Popularity of weight loss drugs prompts warning from medics
People taking diet pills should be regularly evaluated by their doctors, experts said after another study of the risks associated with the drugs.
The popularity of new weight-loss drugs has led doctors and researchers in the United States to say they should be prescribed with caution and “should only be used when the benefits of the treatment outweigh the known or suspected risks.”
The drug GLP-1 RA, originally developed to treat type 2 diabetes, has also been found to promote weight loss, leading the drugs Victoza and Ozempic to become popular choices for treating obesity.
Nearly 25 million Americans live with type 2 diabetes, and it is estimated that more than one in 10 are taking these drugs in 2019.
A link between long-term use of these drugs and a greater risk of thyroid cancer was identified in a recent study from the University of Montpellier, which investigated patients with type 2 diabetes who were on GLP-1 RAs from 2006 to 2018.
A key finding was that those who took it for one to three years were 58 percent more likely to develop thyroid cancer. A rare type of cancer, medullary thyroid carcinoma, carries a higher risk.
Erik K. Alexander, MD, Chief, Thyroid Unit, Division of Endocrinology, Diabetes and Hypertension, Brigham and Women's Hospital: The new standard for screening.
“[These drugs] It should be used only when the benefits of treatment outweigh the known or suspected risks, and each patient should continually reconsider this evaluation with their physician on a regular basis. “
The growing availability of the drug has created a supply and demand problem.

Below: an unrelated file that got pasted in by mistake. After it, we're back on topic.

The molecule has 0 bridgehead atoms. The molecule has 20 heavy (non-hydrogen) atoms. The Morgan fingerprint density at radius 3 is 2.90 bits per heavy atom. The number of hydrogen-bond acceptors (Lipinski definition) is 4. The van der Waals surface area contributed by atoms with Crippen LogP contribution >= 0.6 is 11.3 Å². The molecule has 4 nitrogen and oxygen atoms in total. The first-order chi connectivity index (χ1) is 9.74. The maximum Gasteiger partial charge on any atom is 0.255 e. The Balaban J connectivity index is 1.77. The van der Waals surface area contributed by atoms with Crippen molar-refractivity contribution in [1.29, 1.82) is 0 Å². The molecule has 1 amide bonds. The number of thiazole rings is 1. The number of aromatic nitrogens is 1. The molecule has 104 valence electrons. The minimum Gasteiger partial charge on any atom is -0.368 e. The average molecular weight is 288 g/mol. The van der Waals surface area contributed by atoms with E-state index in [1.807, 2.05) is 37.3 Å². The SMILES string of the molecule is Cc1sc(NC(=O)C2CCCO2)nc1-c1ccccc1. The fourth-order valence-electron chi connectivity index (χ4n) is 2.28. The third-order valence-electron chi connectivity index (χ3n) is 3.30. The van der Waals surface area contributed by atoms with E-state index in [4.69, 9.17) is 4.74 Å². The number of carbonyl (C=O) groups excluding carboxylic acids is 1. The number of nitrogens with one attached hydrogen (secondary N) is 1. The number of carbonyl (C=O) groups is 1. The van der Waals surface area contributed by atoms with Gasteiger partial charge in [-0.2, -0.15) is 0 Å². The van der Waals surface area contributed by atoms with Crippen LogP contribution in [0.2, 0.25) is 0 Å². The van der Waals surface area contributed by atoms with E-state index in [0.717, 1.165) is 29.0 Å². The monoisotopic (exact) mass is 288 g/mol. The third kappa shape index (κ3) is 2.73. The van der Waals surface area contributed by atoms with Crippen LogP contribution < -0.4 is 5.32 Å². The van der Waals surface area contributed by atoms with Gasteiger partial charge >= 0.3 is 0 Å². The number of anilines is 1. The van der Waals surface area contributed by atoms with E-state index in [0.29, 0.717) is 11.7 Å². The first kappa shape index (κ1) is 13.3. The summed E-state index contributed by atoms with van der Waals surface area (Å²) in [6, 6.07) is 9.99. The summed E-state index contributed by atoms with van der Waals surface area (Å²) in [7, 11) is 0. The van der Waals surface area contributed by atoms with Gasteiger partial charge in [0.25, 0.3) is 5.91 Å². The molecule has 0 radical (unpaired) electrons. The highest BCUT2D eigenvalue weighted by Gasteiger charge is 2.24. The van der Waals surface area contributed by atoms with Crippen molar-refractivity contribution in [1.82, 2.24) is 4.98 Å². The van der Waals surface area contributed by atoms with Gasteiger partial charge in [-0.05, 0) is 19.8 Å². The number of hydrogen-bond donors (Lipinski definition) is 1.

“I prescribe these pills 10 times a day,” said Dr. Amanda Velazquez, director of obesity medicine at Cedars-Sinai Medical Center.
“Overall demand is high, awareness of the drug is higher because of its efficacy, and there is a shortage of supply chains for manufacturers to make the drug.”
“It's been very frustrating for everyone,” said Dr Heather Sateia, an assistant professor of medicine at Johns Hopkins Hospital.
“Pharmacies are short-staffed and they don't let people know when they're in stock, so it's like a scavenger hunt – time-consuming and anxiety-provoking for patients.”
Dr. Velazquez added that “obesity is a chronic relapsing disease” and that the weight loss effects of the drug disappear once someone stops taking the drug.
Novo Nordisk, the pharmaceutical company that makes Ozempic, Victoza and another drug called Wegovy, said: “While we recognize that some healthcare providers may prescribe Ozempic for patients with weight loss It is the clinical judgment of each healthcare provider to choose the best treatment for their patients.”
The company also said that data from trials and studies “do not demonstrate a causal relationship between the use of GLP-1 receptor agonists and the risk of thyroid tumors” and that the company “remains confident in the benefit-risk profile of its product and is Continue to work to ensure patient safety.”
Dr. Sateia said: “The data on thyroid cancer definitely make me hesitant. There are currently no recommendations for thyroid ultrasound or serum calcitonin monitoring, but we are watching those recommendations change closely. I suspect we will soon see This transformation.”